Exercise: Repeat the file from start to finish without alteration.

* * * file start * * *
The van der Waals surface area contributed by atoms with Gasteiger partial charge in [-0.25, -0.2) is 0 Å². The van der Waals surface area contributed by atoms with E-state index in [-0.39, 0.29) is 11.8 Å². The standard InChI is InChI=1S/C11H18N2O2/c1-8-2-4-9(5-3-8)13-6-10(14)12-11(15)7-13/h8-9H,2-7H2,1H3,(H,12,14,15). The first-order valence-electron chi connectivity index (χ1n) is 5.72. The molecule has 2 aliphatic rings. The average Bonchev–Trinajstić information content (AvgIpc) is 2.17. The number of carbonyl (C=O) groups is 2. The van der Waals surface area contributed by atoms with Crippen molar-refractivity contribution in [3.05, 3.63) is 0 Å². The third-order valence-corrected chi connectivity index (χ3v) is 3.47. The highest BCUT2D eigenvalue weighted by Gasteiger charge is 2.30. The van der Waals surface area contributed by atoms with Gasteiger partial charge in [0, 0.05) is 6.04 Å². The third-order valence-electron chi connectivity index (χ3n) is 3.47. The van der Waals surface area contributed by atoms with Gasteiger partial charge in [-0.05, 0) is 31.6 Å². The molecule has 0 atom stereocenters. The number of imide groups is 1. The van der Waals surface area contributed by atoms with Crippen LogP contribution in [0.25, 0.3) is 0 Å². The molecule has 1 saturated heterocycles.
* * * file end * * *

The van der Waals surface area contributed by atoms with Gasteiger partial charge in [-0.25, -0.2) is 0 Å². The van der Waals surface area contributed by atoms with E-state index in [-0.39, 0.29) is 11.8 Å². The standard InChI is InChI=1S/C11H18N2O2/c1-8-2-4-9(5-3-8)13-6-10(14)12-11(15)7-13/h8-9H,2-7H2,1H3,(H,12,14,15). The first-order valence-electron chi connectivity index (χ1n) is 5.72. The molecule has 2 aliphatic rings. The average Bonchev–Trinajstić information content (AvgIpc) is 2.17. The number of carbonyl (C=O) groups is 2. The van der Waals surface area contributed by atoms with Crippen molar-refractivity contribution in [3.05, 3.63) is 0 Å². The third-order valence-corrected chi connectivity index (χ3v) is 3.47. The highest BCUT2D eigenvalue weighted by Gasteiger charge is 2.30. The van der Waals surface area contributed by atoms with Gasteiger partial charge in [0, 0.05) is 6.04 Å². The third-order valence-electron chi connectivity index (χ3n) is 3.47. The van der Waals surface area contributed by atoms with Gasteiger partial charge in [-0.05, 0) is 31.6 Å². The molecule has 0 atom stereocenters. The number of imide groups is 1. The van der Waals surface area contributed by atoms with Crippen LogP contribution in [0.25, 0.3) is 0 Å². The molecule has 1 saturated heterocycles.